#2. A New Hope With the Dialogue in Alphabetical Order
Most things on the Internet exist because. That's it. Just because. So if you want to know why a guy named Tom 7 spent 42 hours alphabetizing every single word spoken in Star Wars, now you do. In his own words: "The video is meant to be provocative in its uselessness." You can watch that uselessness here:
Before you get all high and mighty and activate your Internet snark generators to leave comments like "does this LOSER even have a job lol," you should know that Tom does have a job, and it's better than yours. Tom has a Ph.D. from Carnegie Mellon, and he works for Google. His field is "machine learning," which presumably means he's working on artificial intelligence. Before he alphabetized every word in Star Wars, he created a computer program that learned how to play old Nintendo games.
Tom watched Star Wars, noting each time a word was spoken. That took around 30 hours. Then he created his own program to help track down every instance of a word in the movie's audio track. The program took around 12 hours to create. With every individual word accounted for, his program then aligned all the words spoken in the movie and turned them into the video above.
If you don't see how knowing that the word "stations" appears five times while "station" appears 11 times can make the viewing experience better, then you're absolutely right. It cannot. The video is 43 minutes of information you'll never know what to do with.
"Much. Much. Much. Much. Murdered."
In case you were wondering (you weren't), in A New Hope, the word "star" is used 11 times and "wars" only three. I have no idea what you should do with that fact or where you should put it. Certainly not in your head. It'll take up valuable space in your head, so ... I don't know. Bedazzle it onto cut-off jeans shorts, maybe? Write it on a Post-it and burn it so that fact may ascend to the heavens and become one with our world? This paragraph is my way of unloading that observation onto you, the reader, so I can get rid of it forever. You figure out what to do with it now, and with this video.
#1. Topher Grace's (Supposedly) Fantastic Star Wars Prequel Re-Edit
You might know Topher Grace only as Eric Foreman on That '70s Show, but in Hollywood lore he's known as the guy who re-edited the Star Wars prequel trilogy into a single, reportedly great 85-minute film called Star Wars: Episode III.5: The Editor Strikes Back. I say reportedly because there isn't even the slightest chance in hell any of us will ever see it. We have to rely on the opinion of the few who have.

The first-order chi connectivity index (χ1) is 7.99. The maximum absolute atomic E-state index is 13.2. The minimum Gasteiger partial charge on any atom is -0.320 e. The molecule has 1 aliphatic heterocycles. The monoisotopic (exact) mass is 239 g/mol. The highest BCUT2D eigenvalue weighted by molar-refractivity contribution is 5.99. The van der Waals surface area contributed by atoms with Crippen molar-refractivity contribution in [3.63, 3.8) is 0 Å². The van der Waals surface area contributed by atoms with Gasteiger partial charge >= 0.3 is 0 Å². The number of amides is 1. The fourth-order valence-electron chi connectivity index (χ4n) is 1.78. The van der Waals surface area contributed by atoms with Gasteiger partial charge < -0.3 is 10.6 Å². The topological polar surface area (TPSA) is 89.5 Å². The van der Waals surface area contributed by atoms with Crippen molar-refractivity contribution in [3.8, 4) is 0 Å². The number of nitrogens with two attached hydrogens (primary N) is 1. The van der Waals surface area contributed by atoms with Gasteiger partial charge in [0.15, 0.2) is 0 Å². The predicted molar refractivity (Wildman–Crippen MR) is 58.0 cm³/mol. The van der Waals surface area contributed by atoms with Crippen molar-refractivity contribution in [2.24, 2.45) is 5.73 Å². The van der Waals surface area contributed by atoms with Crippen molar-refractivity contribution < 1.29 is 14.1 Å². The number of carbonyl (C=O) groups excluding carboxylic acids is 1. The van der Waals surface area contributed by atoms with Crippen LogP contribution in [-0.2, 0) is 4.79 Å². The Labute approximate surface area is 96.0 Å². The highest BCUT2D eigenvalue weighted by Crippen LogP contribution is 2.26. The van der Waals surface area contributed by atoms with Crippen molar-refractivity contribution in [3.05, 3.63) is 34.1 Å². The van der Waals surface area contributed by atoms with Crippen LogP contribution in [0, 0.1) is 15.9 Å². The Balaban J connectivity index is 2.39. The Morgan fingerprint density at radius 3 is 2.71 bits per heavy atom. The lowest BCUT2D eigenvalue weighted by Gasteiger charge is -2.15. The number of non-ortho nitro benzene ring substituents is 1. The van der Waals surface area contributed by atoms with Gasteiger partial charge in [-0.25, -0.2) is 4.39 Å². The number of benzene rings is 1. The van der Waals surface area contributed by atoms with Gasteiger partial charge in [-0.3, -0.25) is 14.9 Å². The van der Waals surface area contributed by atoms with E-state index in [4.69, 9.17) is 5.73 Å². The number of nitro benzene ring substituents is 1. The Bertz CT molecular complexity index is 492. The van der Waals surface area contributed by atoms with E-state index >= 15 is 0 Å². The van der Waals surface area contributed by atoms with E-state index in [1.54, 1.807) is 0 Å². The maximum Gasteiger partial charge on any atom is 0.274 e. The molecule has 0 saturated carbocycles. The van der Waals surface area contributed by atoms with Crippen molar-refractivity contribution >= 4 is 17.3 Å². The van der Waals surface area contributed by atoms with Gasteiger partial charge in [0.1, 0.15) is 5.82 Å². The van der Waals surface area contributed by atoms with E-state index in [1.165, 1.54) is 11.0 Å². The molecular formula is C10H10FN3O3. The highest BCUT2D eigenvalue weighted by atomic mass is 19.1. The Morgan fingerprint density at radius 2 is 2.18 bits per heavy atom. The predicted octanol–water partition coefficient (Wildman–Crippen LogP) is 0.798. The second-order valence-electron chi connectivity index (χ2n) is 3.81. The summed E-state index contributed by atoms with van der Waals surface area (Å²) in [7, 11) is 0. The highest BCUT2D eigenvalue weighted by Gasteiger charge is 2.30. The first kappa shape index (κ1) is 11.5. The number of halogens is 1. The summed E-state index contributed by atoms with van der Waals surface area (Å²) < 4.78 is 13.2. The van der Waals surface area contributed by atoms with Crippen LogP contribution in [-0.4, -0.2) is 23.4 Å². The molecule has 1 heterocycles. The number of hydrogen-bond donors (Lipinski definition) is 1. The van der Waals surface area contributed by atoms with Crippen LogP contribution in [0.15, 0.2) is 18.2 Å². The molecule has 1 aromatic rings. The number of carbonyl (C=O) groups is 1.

Grace wanted to learn more about the editing process, so he gave himself a project: try to make one good Star Wars prequel movie out of three not-so-good ones. He screened the movie for a select few, and only a few of that select few reported on what they saw.
In all, the prequels are a seven-hour bore. To make it 85 minutes, Topher Grace had to cut out tons of characters and plotlines. The movie starts with Obi-Wan Kenobi and Qui-Gon Jinn fighting Darth Maul, reducing the entire plot of Episode I down to Qui-Gon telling Obi-Wan to train Anakin. Almost all of Episode I is gone, including the 17-hour-long pod race scene.
Jar Jar Binks is on screen once for a few seconds. Midi-chlorians are gone. Nearly the entire subplot about Jango Fett's clones is gone. Little Boba Fett is gone. All the talk about trade blockades and space taxes -- gone. All scenes about space congress -- gone. Anakin as a little kid -- mercifully gone. General Grievous? It's like he never even existed in the first place. The film ends in roughly the same way as Revenge of the Sith, with one key difference: The infamous Vader "NOOOOOOO!" scream is gone, and we're left with one final, ominous image -- Vader's helmet being lowered onto his head. Anakin never learns that Amidala has died. The shot fades to black. Anakin is dead. There is only Darth Vader.
At least we got this out of it.
"Misa gonna get turned into an extra?!"
The movie is -- again, reportedly -- only about how a promising young Jedi Knight builds and wrecks two vitally important relationships (Obi Wan and Padme) as he blazes a path to becoming the most menacing villain the galaxy has ever known. The consensus from the few who have seen it is that in only 85 minutes, Topher Grace did a better job of telling the story of the prequel trilogy than three two-and-a-half-hour movies.